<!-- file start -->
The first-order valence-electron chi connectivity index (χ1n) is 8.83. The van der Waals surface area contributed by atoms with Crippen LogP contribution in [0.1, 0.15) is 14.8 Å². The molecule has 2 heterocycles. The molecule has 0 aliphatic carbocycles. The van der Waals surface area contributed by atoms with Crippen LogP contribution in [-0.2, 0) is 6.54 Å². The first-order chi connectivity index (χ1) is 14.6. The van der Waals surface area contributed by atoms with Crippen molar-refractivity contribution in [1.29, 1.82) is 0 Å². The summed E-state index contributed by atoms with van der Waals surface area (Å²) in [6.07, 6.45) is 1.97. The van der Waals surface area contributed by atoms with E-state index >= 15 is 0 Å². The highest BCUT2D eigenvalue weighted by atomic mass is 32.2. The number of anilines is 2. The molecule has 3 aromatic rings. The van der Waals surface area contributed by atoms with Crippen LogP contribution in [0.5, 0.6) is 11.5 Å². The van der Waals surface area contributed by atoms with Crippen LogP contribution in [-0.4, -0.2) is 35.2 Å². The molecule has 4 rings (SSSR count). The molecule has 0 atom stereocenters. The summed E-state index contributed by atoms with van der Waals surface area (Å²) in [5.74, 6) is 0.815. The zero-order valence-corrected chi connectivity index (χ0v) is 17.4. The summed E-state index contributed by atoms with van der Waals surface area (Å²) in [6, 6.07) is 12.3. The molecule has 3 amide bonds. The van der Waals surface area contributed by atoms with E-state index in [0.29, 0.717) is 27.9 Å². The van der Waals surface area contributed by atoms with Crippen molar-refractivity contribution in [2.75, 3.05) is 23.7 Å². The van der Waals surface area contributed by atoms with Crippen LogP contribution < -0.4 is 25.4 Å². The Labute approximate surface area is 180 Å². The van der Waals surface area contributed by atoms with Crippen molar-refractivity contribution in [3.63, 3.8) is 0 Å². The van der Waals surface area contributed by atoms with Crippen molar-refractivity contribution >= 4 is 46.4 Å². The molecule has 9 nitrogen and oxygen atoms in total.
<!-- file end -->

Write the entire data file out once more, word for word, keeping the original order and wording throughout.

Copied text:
The first-order valence-electron chi connectivity index (χ1n) is 8.83. The van der Waals surface area contributed by atoms with Crippen LogP contribution in [0.1, 0.15) is 14.8 Å². The molecule has 2 heterocycles. The molecule has 0 aliphatic carbocycles. The van der Waals surface area contributed by atoms with Crippen LogP contribution in [-0.2, 0) is 6.54 Å². The first-order chi connectivity index (χ1) is 14.6. The van der Waals surface area contributed by atoms with Crippen molar-refractivity contribution in [1.29, 1.82) is 0 Å². The summed E-state index contributed by atoms with van der Waals surface area (Å²) in [6.07, 6.45) is 1.97. The van der Waals surface area contributed by atoms with E-state index >= 15 is 0 Å². The highest BCUT2D eigenvalue weighted by atomic mass is 32.2. The number of anilines is 2. The molecule has 3 aromatic rings. The van der Waals surface area contributed by atoms with Crippen LogP contribution in [0.5, 0.6) is 11.5 Å². The van der Waals surface area contributed by atoms with Crippen LogP contribution in [-0.4, -0.2) is 35.2 Å². The molecule has 4 rings (SSSR count). The molecule has 0 atom stereocenters. The summed E-state index contributed by atoms with van der Waals surface area (Å²) in [5.74, 6) is 0.815. The zero-order valence-corrected chi connectivity index (χ0v) is 17.4. The summed E-state index contributed by atoms with van der Waals surface area (Å²) in [6, 6.07) is 12.3. The molecule has 3 amide bonds. The van der Waals surface area contributed by atoms with E-state index in [0.29, 0.717) is 27.9 Å². The van der Waals surface area contributed by atoms with Crippen molar-refractivity contribution in [2.75, 3.05) is 23.7 Å². The van der Waals surface area contributed by atoms with Crippen LogP contribution < -0.4 is 25.4 Å². The Labute approximate surface area is 180 Å². The van der Waals surface area contributed by atoms with Crippen molar-refractivity contribution in [3.63, 3.8) is 0 Å². The van der Waals surface area contributed by atoms with Crippen molar-refractivity contribution >= 4 is 46.4 Å². The molecule has 9 nitrogen and oxygen atoms in total.